NZ Kosher ban: trade interests?
The effective banning of kosher slaughter, known as shechita, in New Zealand, has taken a new turn, with the New Zealand Herald reporting that Agriculture Minister David Carter, the architect of the ban, broke the rules governing his portfolio by considering trade implications when making the original decision.
Carter approved animal welfare regulations in the new Commercial Slaughter Code which, by requiring animals to be stunned before killing, effectively made slaughter according to strict kosher rules impossible. An exception to the animal welfare laws for shechita slaughter – the previous state of affairs – was rejected by the Minister in the new Code.
Two Orthodox Jewish community groups, the Auckland Hebrew Congregation Trust and the Wellington Jewish Community Centre, launched a lawsuit appealing the decision on the grounds that it contradicts the New Zealand Bill of Rights act. Estimates suggest the lawsuit has cost the groups over NZ $500,000, for which funds are continuing to be raised.
The Department of Agriculture is being defended out of the public purse, and the case will most likely come to trial in 2011. Until then, an exception has been granted for shechita slaughter to continue in New Zealand.
New Zealand newspaper, the Herald on Sunday, obtained a series of documents suggesting trade interests and a possible conflict of interest may have had a bearing on the decision, which were examined in a High Court judgement on whether or not to make the Minister available for cross-examination when the case comes to trial.
Carter owns shares in one of New Zealand’s largest meat processors, Silver Fern Farms, and the Herald reports that the email correspondence it obtained suggests that he met with Silver Fern chairman Eoin Garden and chief executive Keith Cooper in March.
In the meeting, according to an email from Ministerial private secretary Natalie Nesbitt, the two executives indicated that trade with Muslim countries might suffer if it emerged kosher meat was allowed to be produced in New Zealand, while restrictions were placed on halal slaughter.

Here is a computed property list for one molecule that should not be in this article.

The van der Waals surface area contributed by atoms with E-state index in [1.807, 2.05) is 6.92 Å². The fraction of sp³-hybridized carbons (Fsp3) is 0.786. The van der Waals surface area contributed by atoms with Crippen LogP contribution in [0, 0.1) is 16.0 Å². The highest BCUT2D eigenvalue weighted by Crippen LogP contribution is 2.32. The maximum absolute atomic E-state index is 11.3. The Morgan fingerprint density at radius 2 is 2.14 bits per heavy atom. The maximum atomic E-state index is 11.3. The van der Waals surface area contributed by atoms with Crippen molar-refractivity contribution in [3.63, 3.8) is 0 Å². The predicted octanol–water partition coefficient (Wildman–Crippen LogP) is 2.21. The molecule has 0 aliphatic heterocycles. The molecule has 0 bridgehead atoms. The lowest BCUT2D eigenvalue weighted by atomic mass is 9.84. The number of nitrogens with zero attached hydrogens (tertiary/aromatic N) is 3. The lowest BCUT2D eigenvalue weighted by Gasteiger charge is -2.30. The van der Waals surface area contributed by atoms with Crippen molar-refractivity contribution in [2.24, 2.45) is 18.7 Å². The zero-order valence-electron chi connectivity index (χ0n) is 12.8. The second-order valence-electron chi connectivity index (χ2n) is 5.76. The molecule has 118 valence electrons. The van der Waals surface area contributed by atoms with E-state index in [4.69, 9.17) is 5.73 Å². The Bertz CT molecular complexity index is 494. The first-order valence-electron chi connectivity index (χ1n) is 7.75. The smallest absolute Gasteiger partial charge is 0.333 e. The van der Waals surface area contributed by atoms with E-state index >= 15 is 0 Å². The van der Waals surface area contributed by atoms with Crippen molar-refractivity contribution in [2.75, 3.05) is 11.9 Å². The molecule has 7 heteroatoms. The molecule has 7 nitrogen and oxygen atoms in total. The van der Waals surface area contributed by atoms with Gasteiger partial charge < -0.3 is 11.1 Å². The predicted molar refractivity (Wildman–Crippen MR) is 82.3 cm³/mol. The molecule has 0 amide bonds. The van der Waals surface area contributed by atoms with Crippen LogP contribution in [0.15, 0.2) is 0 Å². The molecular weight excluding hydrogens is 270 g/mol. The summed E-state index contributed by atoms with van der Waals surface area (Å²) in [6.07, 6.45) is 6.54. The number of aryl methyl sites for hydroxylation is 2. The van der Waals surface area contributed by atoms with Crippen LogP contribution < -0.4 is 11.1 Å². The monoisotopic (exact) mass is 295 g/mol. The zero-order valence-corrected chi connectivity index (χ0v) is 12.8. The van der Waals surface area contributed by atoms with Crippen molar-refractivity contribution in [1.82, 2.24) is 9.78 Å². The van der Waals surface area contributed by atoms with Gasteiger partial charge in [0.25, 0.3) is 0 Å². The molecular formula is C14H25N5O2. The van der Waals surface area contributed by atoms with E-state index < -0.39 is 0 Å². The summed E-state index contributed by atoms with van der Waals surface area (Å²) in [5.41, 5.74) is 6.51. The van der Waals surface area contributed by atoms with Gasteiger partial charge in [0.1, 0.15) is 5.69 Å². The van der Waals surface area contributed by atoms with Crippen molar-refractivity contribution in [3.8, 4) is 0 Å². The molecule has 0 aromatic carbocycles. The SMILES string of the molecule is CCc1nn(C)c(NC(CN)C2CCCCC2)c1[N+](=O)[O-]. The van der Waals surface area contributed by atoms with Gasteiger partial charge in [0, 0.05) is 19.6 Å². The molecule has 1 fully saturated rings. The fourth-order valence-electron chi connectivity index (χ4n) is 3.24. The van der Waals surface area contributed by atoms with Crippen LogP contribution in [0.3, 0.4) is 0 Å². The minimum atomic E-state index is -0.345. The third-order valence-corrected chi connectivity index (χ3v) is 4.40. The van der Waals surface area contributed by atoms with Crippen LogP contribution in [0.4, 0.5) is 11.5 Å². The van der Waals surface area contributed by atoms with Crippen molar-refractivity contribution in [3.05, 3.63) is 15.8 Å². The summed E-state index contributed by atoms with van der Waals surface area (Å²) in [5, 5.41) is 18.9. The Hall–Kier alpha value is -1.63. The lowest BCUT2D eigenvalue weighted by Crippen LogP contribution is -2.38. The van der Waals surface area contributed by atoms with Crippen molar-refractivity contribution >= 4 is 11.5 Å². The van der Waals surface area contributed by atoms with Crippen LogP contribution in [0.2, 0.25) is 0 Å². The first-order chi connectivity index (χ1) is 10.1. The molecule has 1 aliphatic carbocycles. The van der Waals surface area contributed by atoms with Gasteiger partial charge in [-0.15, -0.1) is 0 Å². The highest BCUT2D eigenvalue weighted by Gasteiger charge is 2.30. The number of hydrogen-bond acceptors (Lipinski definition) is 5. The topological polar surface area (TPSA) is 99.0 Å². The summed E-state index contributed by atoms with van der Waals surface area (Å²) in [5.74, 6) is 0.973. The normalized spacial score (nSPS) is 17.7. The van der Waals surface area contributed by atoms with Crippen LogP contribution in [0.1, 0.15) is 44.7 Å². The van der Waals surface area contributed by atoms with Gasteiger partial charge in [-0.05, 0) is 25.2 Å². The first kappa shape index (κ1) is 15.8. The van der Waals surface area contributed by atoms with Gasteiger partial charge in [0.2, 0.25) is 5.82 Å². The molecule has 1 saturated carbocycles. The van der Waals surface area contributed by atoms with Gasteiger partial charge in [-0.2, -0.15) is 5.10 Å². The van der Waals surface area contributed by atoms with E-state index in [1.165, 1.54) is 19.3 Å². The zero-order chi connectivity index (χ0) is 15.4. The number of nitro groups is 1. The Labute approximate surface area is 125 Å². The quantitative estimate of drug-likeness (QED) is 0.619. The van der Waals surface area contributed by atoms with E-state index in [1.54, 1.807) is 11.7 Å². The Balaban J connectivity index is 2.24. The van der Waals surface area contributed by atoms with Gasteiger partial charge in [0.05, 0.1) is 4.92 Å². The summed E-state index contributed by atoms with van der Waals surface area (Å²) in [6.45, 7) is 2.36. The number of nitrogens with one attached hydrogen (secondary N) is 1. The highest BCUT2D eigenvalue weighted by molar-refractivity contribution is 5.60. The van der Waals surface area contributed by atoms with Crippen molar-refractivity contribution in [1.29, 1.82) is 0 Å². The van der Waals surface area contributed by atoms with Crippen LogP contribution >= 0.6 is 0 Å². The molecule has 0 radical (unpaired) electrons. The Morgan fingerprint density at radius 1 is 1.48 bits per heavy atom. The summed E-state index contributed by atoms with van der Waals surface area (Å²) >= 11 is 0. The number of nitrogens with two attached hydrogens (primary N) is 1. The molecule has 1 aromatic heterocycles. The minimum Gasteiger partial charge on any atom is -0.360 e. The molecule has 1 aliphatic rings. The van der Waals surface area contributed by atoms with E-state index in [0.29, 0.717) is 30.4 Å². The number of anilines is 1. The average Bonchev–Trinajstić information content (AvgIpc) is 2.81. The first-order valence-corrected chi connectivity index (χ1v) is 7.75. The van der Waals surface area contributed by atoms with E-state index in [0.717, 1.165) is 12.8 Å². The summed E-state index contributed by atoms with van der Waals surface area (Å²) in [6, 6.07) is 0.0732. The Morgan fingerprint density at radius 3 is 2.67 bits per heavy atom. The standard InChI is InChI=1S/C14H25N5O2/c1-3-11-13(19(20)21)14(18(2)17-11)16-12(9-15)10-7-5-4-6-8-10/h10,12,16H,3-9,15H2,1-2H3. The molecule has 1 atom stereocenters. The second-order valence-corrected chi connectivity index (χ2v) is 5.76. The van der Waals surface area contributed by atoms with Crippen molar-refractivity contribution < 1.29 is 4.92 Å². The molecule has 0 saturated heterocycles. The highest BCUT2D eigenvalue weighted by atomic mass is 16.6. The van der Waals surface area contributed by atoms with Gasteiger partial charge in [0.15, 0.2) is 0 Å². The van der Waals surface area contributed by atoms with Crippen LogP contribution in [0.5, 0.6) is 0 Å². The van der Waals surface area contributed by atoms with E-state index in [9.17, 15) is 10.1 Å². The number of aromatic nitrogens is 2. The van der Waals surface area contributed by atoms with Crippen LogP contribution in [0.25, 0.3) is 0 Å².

The Herald quotes Nesbitt:
“Silverfern (sic) Farms CEO and chairman raised their opposition to an exemption being provided for shechita (kosher) slaughter … with the minister this afternoon, among other matters.”
She said concerns from Garden and Cooper included “trade risks (particularly to halal markets)” if a Jewish religious form of slaughter was allowed to continue in New Zealand.
The New Zealand Muslim community did not raise any objections to the new Code, having used a ‘pre-cut reversible stun’ for the production of its Halal meats. It is not clear why the international Halal market would object to an exception being made for shechita slaughter, when according to the report on the Code, no submissions opposing the
use of the pre-cut reversible stun were received from the Muslim community.
In a High Court judgement by Justice Alan McKenzie, details of an affidavit made by Carter were recounted, saying that “at an earlier stage in his consideration [Carter] had been involved in discussions with other Ministers concerning the possible trade implications of the Code,” but that he “subsequently accepted legal advice that his decision should not take into account matters relating to trade, and that he should leave those matters to the Prime Minister and Minister Groser, the Minister of Overseas Trade. He says that the legal advice was in very clear terms. He should not be concerned with trade issues when deciding whether to allow an exemption for shechita and thereafter he focused on animal welfare values and freedom of religion and how to resolve the tension between them in the context of commercial slaughter.”
The judgement also indicated that the plaintiffs – representatives of the Jewish community – disputed this statement, saying that Carter had suddenly decided to deny the exception to the Code for shechita, in a period where the only material put before him related to trade considerations.
Justice McKenzie said that Carter, in his affidavit, had denied involvement in the preparation of two documents making reference to trade considerations, sent by his office to Trade Minister Tim Groser and Prime Minister John Key, which both postdated the legal advice.
In a statement to the Herald, Carter said: “Claims that business interests determined my decision on the Commercial Slaughter Code of Welfare are totally baseless. Animal welfare was the primary consideration in making this decision and I have said many times that animal welfare is a priority of mine.”
Carter is also listed on the MPs Register of Pecuniary Interests as a shareholder in another meat producer exporting to Muslim countries, Alliance Group Ltd.